Bloomberg News

Goldman Sachs Tells New York State of Plan to Cut 230 Jobs

June 29, 2011

June 29 (Bloomberg) -- Goldman Sachs Group Inc., the fifth- biggest U.S. bank by assets, plans to cut 230 jobs in New York, according to a filing the firm submitted to the state’s Department of Labor.

The positions, which weren’t identified, will be eliminated for economic reasons between Sept. 26 and March 31, today’s filing shows. David Wells, a spokesman for the company in New York, declined to comment.

Wall Street firms including Barclays Capital and Credit Suisse Group AG have begun cutting staff as they grapple with reduced revenue from trading stocks and bonds. In the past four weeks, 10 analysts have lowered second-quarter profit estimates for Goldman Sachs. The company is scheduled to report results on July 19.

Goldman Sachs employed 35,400 people globally at the end of March, 300 fewer than at the end of December. While the firm’s headquarters and biggest office are in downtown Manhattan, Goldman Sachs doesn’t disclose how many workers are based in New York.

The bank is doing most of its hiring in China, India and Brazil, President and Chief Operating Officer Gary D. Cohn told investors on June 2. He said that the company has hired “a lot of people” in Singapore and in Bangalore, India.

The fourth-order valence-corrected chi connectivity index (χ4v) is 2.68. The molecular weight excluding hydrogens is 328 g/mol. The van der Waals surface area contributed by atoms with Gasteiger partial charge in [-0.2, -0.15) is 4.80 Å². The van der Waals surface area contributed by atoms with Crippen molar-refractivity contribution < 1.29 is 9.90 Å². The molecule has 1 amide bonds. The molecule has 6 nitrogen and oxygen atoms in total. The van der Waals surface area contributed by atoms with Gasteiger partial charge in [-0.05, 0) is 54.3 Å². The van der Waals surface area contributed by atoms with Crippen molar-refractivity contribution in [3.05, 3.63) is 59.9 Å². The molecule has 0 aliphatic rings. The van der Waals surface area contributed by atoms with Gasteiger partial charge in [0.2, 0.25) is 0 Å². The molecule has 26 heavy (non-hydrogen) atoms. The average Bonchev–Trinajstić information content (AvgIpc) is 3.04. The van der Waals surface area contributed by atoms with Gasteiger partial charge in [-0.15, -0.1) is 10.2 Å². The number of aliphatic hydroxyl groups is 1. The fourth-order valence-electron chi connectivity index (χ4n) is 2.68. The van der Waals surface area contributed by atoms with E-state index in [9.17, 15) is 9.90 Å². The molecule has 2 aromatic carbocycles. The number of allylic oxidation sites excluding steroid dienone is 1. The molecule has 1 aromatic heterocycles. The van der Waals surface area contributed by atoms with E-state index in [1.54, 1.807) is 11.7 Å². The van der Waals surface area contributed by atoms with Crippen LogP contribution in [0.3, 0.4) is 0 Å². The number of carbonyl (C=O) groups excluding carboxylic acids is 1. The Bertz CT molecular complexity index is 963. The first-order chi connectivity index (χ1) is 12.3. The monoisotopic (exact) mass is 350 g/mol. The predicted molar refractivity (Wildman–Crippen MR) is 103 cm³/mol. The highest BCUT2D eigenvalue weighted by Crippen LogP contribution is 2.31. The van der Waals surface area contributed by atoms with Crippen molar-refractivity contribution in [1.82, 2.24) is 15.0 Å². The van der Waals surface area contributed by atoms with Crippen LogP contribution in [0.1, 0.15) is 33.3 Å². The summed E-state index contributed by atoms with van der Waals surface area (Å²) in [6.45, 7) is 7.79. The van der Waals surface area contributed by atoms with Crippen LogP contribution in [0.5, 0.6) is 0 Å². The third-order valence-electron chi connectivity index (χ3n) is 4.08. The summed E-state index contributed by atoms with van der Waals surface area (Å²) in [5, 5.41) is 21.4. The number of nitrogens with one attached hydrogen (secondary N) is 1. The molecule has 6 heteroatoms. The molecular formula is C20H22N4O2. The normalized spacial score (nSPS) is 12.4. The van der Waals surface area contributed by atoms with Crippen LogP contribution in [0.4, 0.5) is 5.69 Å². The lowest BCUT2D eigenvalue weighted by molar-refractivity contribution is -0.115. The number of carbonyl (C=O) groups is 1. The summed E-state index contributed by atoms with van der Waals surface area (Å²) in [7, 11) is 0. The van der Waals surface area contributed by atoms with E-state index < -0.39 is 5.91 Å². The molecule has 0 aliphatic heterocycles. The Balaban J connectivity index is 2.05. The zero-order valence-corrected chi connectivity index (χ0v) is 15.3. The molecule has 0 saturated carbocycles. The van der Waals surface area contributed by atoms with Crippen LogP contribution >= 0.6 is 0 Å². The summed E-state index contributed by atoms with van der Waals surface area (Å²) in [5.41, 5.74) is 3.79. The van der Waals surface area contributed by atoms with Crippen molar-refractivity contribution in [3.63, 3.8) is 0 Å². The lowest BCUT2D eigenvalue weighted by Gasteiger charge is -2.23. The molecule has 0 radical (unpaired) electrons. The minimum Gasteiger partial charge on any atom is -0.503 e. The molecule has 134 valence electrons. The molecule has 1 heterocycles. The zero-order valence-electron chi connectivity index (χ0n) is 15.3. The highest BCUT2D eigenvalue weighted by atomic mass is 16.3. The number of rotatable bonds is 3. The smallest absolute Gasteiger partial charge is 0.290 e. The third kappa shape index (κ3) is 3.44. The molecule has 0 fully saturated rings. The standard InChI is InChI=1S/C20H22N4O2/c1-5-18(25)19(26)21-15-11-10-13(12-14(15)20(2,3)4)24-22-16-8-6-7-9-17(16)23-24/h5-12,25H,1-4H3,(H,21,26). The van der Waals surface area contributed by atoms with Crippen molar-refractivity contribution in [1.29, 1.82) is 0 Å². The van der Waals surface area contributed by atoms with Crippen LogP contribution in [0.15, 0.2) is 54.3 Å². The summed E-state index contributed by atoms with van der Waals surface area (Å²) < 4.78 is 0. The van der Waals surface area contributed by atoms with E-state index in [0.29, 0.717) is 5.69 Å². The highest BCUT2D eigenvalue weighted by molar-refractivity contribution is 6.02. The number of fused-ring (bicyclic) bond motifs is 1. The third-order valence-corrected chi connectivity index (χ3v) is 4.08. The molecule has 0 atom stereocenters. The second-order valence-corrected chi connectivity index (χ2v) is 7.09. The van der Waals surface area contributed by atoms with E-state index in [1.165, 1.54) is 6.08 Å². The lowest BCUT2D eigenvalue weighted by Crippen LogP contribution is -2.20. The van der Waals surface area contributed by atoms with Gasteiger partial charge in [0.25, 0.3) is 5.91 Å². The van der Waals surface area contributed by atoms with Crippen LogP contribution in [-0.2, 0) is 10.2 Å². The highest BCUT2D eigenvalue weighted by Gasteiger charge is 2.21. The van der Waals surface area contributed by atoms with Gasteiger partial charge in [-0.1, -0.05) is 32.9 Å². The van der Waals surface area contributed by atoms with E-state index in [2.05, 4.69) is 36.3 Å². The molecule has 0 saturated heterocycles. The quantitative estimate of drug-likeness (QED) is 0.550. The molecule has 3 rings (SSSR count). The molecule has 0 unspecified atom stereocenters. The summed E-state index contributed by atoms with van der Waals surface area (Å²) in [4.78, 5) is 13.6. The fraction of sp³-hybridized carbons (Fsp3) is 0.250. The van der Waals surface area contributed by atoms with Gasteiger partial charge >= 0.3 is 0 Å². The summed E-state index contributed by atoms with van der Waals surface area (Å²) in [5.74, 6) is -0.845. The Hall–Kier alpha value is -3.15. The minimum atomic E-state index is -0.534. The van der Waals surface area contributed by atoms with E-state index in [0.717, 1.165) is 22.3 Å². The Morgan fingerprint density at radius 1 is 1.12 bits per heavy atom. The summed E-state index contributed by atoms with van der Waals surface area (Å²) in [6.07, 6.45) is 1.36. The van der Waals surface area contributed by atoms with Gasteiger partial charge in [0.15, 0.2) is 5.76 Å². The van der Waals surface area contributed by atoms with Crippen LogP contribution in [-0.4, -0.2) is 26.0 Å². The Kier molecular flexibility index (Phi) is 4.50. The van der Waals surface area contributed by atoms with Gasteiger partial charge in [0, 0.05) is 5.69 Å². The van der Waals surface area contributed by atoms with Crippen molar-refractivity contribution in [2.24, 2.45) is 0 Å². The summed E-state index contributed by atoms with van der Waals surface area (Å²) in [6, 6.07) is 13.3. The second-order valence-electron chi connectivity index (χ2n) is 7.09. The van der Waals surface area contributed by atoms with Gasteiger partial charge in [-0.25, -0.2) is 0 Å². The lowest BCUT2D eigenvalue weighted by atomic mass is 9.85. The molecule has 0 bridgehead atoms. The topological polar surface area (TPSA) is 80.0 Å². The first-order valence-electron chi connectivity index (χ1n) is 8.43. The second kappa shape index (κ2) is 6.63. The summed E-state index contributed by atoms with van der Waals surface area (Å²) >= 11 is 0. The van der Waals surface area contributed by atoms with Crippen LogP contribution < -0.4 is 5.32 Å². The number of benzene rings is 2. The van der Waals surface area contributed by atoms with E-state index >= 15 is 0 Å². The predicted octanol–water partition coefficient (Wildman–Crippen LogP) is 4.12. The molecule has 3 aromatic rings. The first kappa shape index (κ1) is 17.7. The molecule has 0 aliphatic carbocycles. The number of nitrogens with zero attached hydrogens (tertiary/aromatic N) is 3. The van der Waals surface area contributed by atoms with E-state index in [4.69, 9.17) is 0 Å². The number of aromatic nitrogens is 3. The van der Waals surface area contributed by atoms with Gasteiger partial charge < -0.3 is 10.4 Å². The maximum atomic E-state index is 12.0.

The New York State Workers Adjustment and Retraining Notification Act, known as the WARN Act, became effective on Feb. 1, 2009. The law requires private employers with 50 or more workers in New York state to provide 90 days’ notice of a plant closing, mass layoff, relocation, or reduction in work hours.

In a separate filing yesterday, Bank of New York Mellon Corp. notified the labor department of plans to start cutting 124 jobs in its treasury services operations lockbox. The cuts will take place in stages beginning July 1 and continue through March 31, the filing said.

The Goldman Sachs filing was reported earlier today by Dow Jones.

--Editors: William Ahearn, Peter Eichenbaum

To contact the reporter on this story: Christine Harper in New York at

To contact the editor responsible for this story: David Scheer at

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